• An overview of what the concept of « fashion » really embodies.

The industry has been expanding over the past few years, with new challenges arising and an increasing need to protect fashion designs and designers.  Indeed, the lack of legal protection in this field, encourages the counterfeiting of high-end items and knockoffs by smaller brands. As an example we can cite the famous Yeezy «  Pirate Black » Boost sneaker, produced in collaboration with rapper Kanye West and streetwear brand Adidas. The long awaited sneaker, quickly sold out and its online sales price went up to 1,200 $. As it became more and more difficult, even nearly impossible for consumers and fans to get a pair, many of them opted for a high end copycat, costing between 80$ to 150$. For fashion designers, the danger of such  practice, is that counterfeited product sometimes look nearly identical to the original one. Moreover another issue is faced by design


ers : knockoffs. Although they are existential to keep the fashion industry on its feet, some manufacturers specialize in the making of « knockoffs » of luxury items and sell them at a much lower price.

Naturally, one can wonder what tools exists to protect fashion designs ?

  1. Copyrights

In the United States, copyright is a right protecting « original works of authorship including literary, dramatic, musical, and artistic works, such as poetry, novels, movies, songs, computer software, and architecture ». The first Copyright Act ever was passed in 1970 and provided protection for 14 years. Over the years, Congress has worked to expand the field of copyrights  – first  by extending its subject matter. Indeed copyrights now apply to «  (1) literary works, (2) musical works, including any accompanying words,(3) dramatic works, including any accompanying music,(4) pantomimes and choreographic works,(5) pictorial, graphic, and sculptural works,(6) motion pictures and other audiovisual works,(7) sound recordings and (8) architectural works ». Although, the considerable evolution of copyright protection, fashion designs remain largely out of its scope.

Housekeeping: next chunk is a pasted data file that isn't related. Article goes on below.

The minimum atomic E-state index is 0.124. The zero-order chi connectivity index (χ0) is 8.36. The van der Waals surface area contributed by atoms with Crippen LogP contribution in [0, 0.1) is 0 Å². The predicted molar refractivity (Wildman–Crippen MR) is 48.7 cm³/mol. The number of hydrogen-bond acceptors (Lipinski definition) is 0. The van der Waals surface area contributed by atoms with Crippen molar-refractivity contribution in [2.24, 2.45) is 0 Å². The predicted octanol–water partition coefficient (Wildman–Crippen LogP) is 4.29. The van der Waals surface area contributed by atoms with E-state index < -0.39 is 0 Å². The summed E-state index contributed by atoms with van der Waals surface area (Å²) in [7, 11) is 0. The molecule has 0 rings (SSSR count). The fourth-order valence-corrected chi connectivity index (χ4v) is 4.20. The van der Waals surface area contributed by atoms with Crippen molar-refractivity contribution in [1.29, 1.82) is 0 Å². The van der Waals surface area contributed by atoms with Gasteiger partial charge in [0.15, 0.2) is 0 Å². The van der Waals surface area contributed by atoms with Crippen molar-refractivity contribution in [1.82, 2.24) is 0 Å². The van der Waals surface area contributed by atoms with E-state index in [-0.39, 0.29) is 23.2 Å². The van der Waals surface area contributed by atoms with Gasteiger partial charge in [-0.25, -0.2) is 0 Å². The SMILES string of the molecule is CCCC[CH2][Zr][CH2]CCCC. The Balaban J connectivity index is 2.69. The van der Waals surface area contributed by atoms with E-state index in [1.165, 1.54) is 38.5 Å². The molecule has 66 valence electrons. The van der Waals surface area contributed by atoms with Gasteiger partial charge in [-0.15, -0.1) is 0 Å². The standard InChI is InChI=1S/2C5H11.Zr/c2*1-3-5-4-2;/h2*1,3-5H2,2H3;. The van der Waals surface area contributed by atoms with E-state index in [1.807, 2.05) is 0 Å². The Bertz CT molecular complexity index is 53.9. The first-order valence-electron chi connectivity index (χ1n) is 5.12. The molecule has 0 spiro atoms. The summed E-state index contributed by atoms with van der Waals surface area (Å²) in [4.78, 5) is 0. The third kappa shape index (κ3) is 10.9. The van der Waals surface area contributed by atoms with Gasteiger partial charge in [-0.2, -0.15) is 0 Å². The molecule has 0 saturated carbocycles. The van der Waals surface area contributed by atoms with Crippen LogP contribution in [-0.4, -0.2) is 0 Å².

Strictly speaking, fashion designs, – unlike drawings, photographs, jewelry and even design software – are not protectable by copyright. Therefore, under copyright law, an image on a T-shirt or a fabric pattern can be protected. This is easily explained by looking at the Copyright Act 1970 . Indeed the act excludes protection of useful articles :  « shall be considered a pictorial, graphic, or sculptural work only if, and only to the extent that, such design incorporates pictorial, graphic, or sculptural features that can be identified separately from, and are capable of existing independently of, the utilitarian aspects of the article ». Under US law, Courts have ruled that clothing are « useful articles not protected under Copyright » .